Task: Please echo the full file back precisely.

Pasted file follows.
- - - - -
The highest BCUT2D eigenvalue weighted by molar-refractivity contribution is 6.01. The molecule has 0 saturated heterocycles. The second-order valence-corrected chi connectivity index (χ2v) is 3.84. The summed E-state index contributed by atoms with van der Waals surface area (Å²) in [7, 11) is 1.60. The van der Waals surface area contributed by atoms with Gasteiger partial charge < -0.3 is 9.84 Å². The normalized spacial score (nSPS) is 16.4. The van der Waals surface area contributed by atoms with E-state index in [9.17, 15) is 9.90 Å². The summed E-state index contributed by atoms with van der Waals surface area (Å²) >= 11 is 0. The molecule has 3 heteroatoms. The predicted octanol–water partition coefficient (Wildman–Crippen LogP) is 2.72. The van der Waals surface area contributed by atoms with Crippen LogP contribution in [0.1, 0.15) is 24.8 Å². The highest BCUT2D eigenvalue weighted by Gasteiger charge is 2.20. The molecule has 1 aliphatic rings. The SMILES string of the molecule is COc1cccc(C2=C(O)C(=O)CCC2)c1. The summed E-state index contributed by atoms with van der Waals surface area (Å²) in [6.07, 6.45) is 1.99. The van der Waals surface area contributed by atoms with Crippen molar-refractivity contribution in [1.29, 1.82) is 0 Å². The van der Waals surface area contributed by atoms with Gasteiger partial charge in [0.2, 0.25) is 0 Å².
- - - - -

The highest BCUT2D eigenvalue weighted by molar-refractivity contribution is 6.01. The molecule has 0 saturated heterocycles. The second-order valence-corrected chi connectivity index (χ2v) is 3.84. The summed E-state index contributed by atoms with van der Waals surface area (Å²) in [7, 11) is 1.60. The van der Waals surface area contributed by atoms with Gasteiger partial charge < -0.3 is 9.84 Å². The normalized spacial score (nSPS) is 16.4. The van der Waals surface area contributed by atoms with E-state index in [9.17, 15) is 9.90 Å². The summed E-state index contributed by atoms with van der Waals surface area (Å²) >= 11 is 0. The molecule has 3 heteroatoms. The predicted octanol–water partition coefficient (Wildman–Crippen LogP) is 2.72. The van der Waals surface area contributed by atoms with Crippen LogP contribution in [0.1, 0.15) is 24.8 Å². The highest BCUT2D eigenvalue weighted by Gasteiger charge is 2.20. The molecule has 1 aliphatic rings. The SMILES string of the molecule is COc1cccc(C2=C(O)C(=O)CCC2)c1. The summed E-state index contributed by atoms with van der Waals surface area (Å²) in [6.07, 6.45) is 1.99. The van der Waals surface area contributed by atoms with Crippen molar-refractivity contribution in [1.29, 1.82) is 0 Å². The van der Waals surface area contributed by atoms with Gasteiger partial charge in [0.2, 0.25) is 0 Å².